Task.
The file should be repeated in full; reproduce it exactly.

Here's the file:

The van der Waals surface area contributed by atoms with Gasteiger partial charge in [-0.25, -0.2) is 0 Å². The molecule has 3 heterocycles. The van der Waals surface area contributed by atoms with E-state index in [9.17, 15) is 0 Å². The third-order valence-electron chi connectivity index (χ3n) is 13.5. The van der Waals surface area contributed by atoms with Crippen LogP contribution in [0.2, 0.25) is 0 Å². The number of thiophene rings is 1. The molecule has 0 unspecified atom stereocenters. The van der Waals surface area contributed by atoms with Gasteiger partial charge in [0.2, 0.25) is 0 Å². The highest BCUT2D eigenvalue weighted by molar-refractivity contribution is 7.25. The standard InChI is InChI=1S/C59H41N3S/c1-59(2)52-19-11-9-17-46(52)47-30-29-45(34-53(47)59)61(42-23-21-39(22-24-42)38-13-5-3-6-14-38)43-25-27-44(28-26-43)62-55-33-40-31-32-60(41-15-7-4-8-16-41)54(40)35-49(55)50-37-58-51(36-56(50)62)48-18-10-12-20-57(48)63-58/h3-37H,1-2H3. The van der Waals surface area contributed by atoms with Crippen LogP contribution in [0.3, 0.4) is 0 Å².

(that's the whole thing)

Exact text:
The van der Waals surface area contributed by atoms with Gasteiger partial charge in [-0.25, -0.2) is 0 Å². The molecule has 3 heterocycles. The van der Waals surface area contributed by atoms with E-state index in [9.17, 15) is 0 Å². The third-order valence-electron chi connectivity index (χ3n) is 13.5. The van der Waals surface area contributed by atoms with Crippen LogP contribution in [0.2, 0.25) is 0 Å². The number of thiophene rings is 1. The molecule has 0 unspecified atom stereocenters. The van der Waals surface area contributed by atoms with Gasteiger partial charge in [0.2, 0.25) is 0 Å². The highest BCUT2D eigenvalue weighted by molar-refractivity contribution is 7.25. The standard InChI is InChI=1S/C59H41N3S/c1-59(2)52-19-11-9-17-46(52)47-30-29-45(34-53(47)59)61(42-23-21-39(22-24-42)38-13-5-3-6-14-38)43-25-27-44(28-26-43)62-55-33-40-31-32-60(41-15-7-4-8-16-41)54(40)35-49(55)50-37-58-51(36-56(50)62)48-18-10-12-20-57(48)63-58/h3-37H,1-2H3. The van der Waals surface area contributed by atoms with Crippen LogP contribution in [0.3, 0.4) is 0 Å².